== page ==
Shock and denial are two of the first things a person may encounter when tragedy occurs. Actually, God uses them to protect us from devastation. To illustrate, consider an automobile's shock absorbers. They're designed to cushion the vehicle from unexpected bumps in the road. Without them, the car would fall apart from the violent blows encountered during its travels. People are often the same way. We're traveling on the road of life, and most of the time we're not expecting bumps or potholes. So when they suddenly show up, we're not ready for them. The Holy Spirit—our God-given "shock absorber"—cushions the blow until we can readjust and adapt our thinking to accommodate the sudden change in the ride. Shock and denial are normal if they're temporary; however, they become a major problem if people permanently refuse to face reality and learn how to deal with them.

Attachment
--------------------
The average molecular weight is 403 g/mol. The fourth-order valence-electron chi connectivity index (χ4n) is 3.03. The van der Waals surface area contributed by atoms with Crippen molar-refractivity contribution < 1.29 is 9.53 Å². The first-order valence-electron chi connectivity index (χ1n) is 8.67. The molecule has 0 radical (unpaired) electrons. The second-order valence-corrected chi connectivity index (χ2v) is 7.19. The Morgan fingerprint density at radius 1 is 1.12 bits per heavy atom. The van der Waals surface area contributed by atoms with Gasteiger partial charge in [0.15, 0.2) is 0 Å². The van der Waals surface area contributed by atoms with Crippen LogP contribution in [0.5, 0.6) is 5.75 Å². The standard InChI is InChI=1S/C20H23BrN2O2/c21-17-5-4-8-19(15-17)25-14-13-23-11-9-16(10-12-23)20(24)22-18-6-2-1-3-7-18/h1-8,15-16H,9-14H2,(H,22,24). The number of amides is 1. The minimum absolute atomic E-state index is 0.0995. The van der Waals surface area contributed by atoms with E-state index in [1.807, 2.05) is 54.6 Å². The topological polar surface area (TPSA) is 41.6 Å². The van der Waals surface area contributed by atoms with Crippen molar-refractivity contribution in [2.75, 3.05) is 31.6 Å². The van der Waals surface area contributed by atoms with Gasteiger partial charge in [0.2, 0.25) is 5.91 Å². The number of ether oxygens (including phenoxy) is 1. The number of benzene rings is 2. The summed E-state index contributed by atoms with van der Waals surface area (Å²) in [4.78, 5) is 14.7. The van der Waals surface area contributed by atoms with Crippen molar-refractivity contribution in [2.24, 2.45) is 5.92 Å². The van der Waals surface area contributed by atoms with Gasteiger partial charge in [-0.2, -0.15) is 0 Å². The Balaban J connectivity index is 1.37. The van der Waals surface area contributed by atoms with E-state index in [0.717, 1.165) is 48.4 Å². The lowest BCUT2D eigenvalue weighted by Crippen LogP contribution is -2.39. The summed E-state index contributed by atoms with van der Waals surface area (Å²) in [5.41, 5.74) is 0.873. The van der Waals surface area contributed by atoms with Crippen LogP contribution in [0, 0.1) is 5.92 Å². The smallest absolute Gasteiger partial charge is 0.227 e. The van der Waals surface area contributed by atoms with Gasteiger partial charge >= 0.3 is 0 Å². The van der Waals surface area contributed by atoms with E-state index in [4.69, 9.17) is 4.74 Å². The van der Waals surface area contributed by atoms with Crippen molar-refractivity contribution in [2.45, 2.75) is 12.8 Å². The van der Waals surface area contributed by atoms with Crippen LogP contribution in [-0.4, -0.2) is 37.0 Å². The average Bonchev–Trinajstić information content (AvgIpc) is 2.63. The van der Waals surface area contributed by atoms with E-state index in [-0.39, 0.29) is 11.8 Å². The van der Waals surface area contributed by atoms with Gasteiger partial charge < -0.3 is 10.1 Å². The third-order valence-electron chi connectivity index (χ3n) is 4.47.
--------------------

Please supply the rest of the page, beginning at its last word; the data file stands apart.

anent misery, which is what self-anger and self-blame will do.